Sun's identity pitch

At SunNetwork 2003 back in September, Jonathan Schwartz made the case that the Java card is the most strategic piece of Sun's whole technology stack. Actually, I'd say per-employee pricing is the real strategic innovation. But I've always hoped to see movement on the identity card front, so this clip, in which Schwartz stresses something I've been harping on for years, got my attention:

Java card support will be built into the desktop that we offer. It is the fundamental way we will help people to understand that if there were a menu item in your mail app that said, 'Show only mail from people that have been strongly authenticated,' then spam would disappear. 'Show me only content that has been strongly authenticated,' viruses would disappear.

I'm with you, Jonathan. Now as a longtime advocate of this view, I've gotten plenty of useful pushback. And it's true, there are problems. PCs don't come with card readers. It's unclear how the governments and banks and airlines and other entities who currently issue cards will evolve the identity infrastructures this solution implies, how those infrastructures will cooperate, and how revocation can be managed in a scalable way.

That said, I worry less nowadays about card-reader deployment. Maybe because I figure that we'll just authenticate to our phones, and let them talk Bluetooth to PCs and other devices.

I also worry less about how we'll relate identity cards (or devices, like phones) to identity infrastructures. Look at how ordinary credit cards are now used at airline kiosks. There's no multifactor authentication involved in printing your boarding pass. But multifactor authentication is part of the larger system. Your government-issued biometric, aka driver's license with photo, will also be checked. It's all a question of context.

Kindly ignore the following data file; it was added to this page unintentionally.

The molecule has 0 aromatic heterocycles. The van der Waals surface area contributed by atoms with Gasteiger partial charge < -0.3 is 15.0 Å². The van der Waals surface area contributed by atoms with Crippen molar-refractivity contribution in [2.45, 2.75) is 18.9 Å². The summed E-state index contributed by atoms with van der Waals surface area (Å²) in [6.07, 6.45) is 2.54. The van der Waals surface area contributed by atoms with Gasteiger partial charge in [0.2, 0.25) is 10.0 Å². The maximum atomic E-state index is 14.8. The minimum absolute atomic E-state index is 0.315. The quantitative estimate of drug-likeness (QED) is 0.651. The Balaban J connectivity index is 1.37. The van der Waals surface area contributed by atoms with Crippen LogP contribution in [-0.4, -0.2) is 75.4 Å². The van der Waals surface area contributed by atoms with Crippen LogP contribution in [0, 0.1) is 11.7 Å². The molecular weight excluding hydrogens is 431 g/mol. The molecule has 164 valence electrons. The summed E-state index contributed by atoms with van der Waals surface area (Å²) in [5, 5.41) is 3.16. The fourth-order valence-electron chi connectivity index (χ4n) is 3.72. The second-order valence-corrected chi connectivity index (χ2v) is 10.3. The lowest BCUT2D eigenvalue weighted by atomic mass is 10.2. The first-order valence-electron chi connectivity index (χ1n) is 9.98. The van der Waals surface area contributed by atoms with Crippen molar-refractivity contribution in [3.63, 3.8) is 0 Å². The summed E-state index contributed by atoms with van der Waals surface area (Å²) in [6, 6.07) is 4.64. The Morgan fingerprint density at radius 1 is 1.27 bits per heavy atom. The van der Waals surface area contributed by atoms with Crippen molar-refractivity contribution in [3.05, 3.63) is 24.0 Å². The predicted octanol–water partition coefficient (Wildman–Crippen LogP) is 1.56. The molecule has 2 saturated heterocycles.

I'm not even too worried about how we handle revocation, now that I've seen what Corestreet has in mind.

All in all, I'm fairly optimistic about the scenario Schwartz paints. The whole talk, by the way, is here. It lays out the new server and client strategies. I do wonder how all this adds up to a "Java system." There are roles for J2EE, J2SE, and J2ME. But the server suite is based on Solaris, with Java APIs that you might rather generalize as Web services APIs. The desktop is based on Linux/GNOME/Mozilla/StarOffice, and while there is indeed a Java client software renaissance underway, it looks to me as though IBM (with Eclipse and SWT) is more of an instigator there than Sun. But the cards, and more importantly the phones, that part I get. So maybe J2ME really is Sun's ticket.

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